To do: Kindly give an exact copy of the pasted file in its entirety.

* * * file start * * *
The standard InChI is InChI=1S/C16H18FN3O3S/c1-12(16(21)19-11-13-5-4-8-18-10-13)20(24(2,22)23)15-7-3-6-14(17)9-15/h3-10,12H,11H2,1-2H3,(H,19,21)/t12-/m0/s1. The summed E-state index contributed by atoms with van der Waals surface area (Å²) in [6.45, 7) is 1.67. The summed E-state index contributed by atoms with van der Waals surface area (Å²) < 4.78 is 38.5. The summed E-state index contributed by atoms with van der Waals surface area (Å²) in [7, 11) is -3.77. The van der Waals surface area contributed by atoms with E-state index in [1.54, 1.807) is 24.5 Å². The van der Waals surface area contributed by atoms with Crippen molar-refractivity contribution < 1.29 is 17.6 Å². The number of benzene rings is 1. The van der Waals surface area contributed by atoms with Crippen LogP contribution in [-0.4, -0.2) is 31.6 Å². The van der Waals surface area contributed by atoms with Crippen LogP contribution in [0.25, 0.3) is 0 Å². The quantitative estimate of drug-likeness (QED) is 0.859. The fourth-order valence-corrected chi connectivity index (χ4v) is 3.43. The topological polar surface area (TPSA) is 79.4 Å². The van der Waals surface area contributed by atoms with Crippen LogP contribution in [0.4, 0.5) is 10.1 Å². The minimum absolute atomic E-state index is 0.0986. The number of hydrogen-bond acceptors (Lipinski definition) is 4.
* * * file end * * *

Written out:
The standard InChI is InChI=1S/C16H18FN3O3S/c1-12(16(21)19-11-13-5-4-8-18-10-13)20(24(2,22)23)15-7-3-6-14(17)9-15/h3-10,12H,11H2,1-2H3,(H,19,21)/t12-/m0/s1. The summed E-state index contributed by atoms with van der Waals surface area (Å²) in [6.45, 7) is 1.67. The summed E-state index contributed by atoms with van der Waals surface area (Å²) < 4.78 is 38.5. The summed E-state index contributed by atoms with van der Waals surface area (Å²) in [7, 11) is -3.77. The van der Waals surface area contributed by atoms with E-state index in [1.54, 1.807) is 24.5 Å². The van der Waals surface area contributed by atoms with Crippen molar-refractivity contribution < 1.29 is 17.6 Å². The number of benzene rings is 1. The van der Waals surface area contributed by atoms with Crippen LogP contribution in [-0.4, -0.2) is 31.6 Å². The van der Waals surface area contributed by atoms with Crippen LogP contribution in [0.25, 0.3) is 0 Å². The quantitative estimate of drug-likeness (QED) is 0.859. The fourth-order valence-corrected chi connectivity index (χ4v) is 3.43. The topological polar surface area (TPSA) is 79.4 Å². The van der Waals surface area contributed by atoms with Crippen LogP contribution in [0.4, 0.5) is 10.1 Å². The minimum absolute atomic E-state index is 0.0986. The number of hydrogen-bond acceptors (Lipinski definition) is 4.